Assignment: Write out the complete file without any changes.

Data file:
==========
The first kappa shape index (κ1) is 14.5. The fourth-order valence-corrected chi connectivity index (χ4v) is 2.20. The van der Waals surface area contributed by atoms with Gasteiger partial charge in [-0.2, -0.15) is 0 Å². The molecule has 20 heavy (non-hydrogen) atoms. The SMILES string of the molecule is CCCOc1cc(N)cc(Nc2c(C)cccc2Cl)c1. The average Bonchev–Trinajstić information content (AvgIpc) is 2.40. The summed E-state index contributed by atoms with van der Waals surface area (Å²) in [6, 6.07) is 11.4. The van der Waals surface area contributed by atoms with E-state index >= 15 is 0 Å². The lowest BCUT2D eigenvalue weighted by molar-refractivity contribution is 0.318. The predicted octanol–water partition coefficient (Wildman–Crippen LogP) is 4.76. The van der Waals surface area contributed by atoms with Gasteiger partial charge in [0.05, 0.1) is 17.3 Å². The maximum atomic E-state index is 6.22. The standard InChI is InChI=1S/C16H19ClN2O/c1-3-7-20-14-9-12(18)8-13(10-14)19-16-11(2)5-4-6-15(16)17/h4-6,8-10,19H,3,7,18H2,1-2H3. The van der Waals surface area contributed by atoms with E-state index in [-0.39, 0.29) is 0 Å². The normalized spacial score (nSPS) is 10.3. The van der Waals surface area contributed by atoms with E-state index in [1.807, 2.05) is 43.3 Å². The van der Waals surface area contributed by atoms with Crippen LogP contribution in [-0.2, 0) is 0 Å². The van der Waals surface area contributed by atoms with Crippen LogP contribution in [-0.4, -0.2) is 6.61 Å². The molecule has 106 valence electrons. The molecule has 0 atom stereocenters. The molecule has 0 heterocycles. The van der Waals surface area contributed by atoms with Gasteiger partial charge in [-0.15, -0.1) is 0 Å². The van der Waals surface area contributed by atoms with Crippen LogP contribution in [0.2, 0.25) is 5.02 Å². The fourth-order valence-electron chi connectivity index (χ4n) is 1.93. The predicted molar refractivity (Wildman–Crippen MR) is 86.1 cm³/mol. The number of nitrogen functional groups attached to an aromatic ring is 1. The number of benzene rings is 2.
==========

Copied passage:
The first kappa shape index (κ1) is 14.5. The fourth-order valence-corrected chi connectivity index (χ4v) is 2.20. The van der Waals surface area contributed by atoms with Gasteiger partial charge in [-0.2, -0.15) is 0 Å². The molecule has 20 heavy (non-hydrogen) atoms. The SMILES string of the molecule is CCCOc1cc(N)cc(Nc2c(C)cccc2Cl)c1. The average Bonchev–Trinajstić information content (AvgIpc) is 2.40. The summed E-state index contributed by atoms with van der Waals surface area (Å²) in [6, 6.07) is 11.4. The van der Waals surface area contributed by atoms with E-state index >= 15 is 0 Å². The lowest BCUT2D eigenvalue weighted by molar-refractivity contribution is 0.318. The predicted octanol–water partition coefficient (Wildman–Crippen LogP) is 4.76. The van der Waals surface area contributed by atoms with Gasteiger partial charge in [0.05, 0.1) is 17.3 Å². The maximum atomic E-state index is 6.22. The standard InChI is InChI=1S/C16H19ClN2O/c1-3-7-20-14-9-12(18)8-13(10-14)19-16-11(2)5-4-6-15(16)17/h4-6,8-10,19H,3,7,18H2,1-2H3. The van der Waals surface area contributed by atoms with E-state index in [-0.39, 0.29) is 0 Å². The normalized spacial score (nSPS) is 10.3. The van der Waals surface area contributed by atoms with E-state index in [1.807, 2.05) is 43.3 Å². The van der Waals surface area contributed by atoms with Crippen LogP contribution in [-0.2, 0) is 0 Å². The van der Waals surface area contributed by atoms with Crippen LogP contribution in [-0.4, -0.2) is 6.61 Å². The molecule has 106 valence electrons. The molecule has 0 atom stereocenters. The molecule has 0 heterocycles. The van der Waals surface area contributed by atoms with Gasteiger partial charge in [-0.15, -0.1) is 0 Å². The van der Waals surface area contributed by atoms with Crippen LogP contribution in [0.2, 0.25) is 5.02 Å². The fourth-order valence-electron chi connectivity index (χ4n) is 1.93. The predicted molar refractivity (Wildman–Crippen MR) is 86.1 cm³/mol. The number of nitrogen functional groups attached to an aromatic ring is 1. The number of benzene rings is 2.